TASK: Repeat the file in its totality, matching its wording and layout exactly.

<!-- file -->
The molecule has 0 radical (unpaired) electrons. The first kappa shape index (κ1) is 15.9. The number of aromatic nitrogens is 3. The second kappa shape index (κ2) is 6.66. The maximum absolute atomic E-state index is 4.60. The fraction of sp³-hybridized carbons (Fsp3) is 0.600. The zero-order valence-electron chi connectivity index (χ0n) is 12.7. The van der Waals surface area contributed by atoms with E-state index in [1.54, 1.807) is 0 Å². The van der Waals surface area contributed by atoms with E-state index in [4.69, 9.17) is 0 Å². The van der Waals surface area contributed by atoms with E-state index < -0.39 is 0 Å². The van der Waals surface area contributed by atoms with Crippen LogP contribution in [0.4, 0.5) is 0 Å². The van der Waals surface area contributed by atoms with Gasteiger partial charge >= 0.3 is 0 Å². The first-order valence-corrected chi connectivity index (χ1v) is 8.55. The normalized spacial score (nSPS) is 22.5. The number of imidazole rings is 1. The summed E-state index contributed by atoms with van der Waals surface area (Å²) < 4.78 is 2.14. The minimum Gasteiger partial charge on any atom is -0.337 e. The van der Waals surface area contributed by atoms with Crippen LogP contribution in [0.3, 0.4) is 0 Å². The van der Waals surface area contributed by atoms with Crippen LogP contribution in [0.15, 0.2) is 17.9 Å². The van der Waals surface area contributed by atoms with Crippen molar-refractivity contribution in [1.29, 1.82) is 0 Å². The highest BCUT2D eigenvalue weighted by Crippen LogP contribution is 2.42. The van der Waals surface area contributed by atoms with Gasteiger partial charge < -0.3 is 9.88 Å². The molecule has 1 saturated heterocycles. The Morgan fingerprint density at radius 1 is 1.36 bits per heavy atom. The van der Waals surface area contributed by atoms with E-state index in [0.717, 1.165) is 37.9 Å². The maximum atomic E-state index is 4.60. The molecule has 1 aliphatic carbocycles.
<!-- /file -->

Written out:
The molecule has 0 radical (unpaired) electrons. The first kappa shape index (κ1) is 15.9. The number of aromatic nitrogens is 3. The second kappa shape index (κ2) is 6.66. The maximum absolute atomic E-state index is 4.60. The fraction of sp³-hybridized carbons (Fsp3) is 0.600. The zero-order valence-electron chi connectivity index (χ0n) is 12.7. The van der Waals surface area contributed by atoms with E-state index in [1.54, 1.807) is 0 Å². The van der Waals surface area contributed by atoms with E-state index in [4.69, 9.17) is 0 Å². The van der Waals surface area contributed by atoms with E-state index < -0.39 is 0 Å². The van der Waals surface area contributed by atoms with Crippen LogP contribution in [0.4, 0.5) is 0 Å². The van der Waals surface area contributed by atoms with Gasteiger partial charge >= 0.3 is 0 Å². The first-order valence-corrected chi connectivity index (χ1v) is 8.55. The normalized spacial score (nSPS) is 22.5. The number of imidazole rings is 1. The summed E-state index contributed by atoms with van der Waals surface area (Å²) < 4.78 is 2.14. The minimum Gasteiger partial charge on any atom is -0.337 e. The van der Waals surface area contributed by atoms with Crippen LogP contribution in [0.3, 0.4) is 0 Å². The van der Waals surface area contributed by atoms with Crippen LogP contribution in [0.15, 0.2) is 17.9 Å². The van der Waals surface area contributed by atoms with Crippen molar-refractivity contribution in [1.29, 1.82) is 0 Å². The highest BCUT2D eigenvalue weighted by Crippen LogP contribution is 2.42. The van der Waals surface area contributed by atoms with Gasteiger partial charge < -0.3 is 9.88 Å². The molecule has 1 saturated heterocycles. The Morgan fingerprint density at radius 1 is 1.36 bits per heavy atom. The van der Waals surface area contributed by atoms with E-state index in [0.717, 1.165) is 37.9 Å². The maximum atomic E-state index is 4.60. The molecule has 1 aliphatic carbocycles.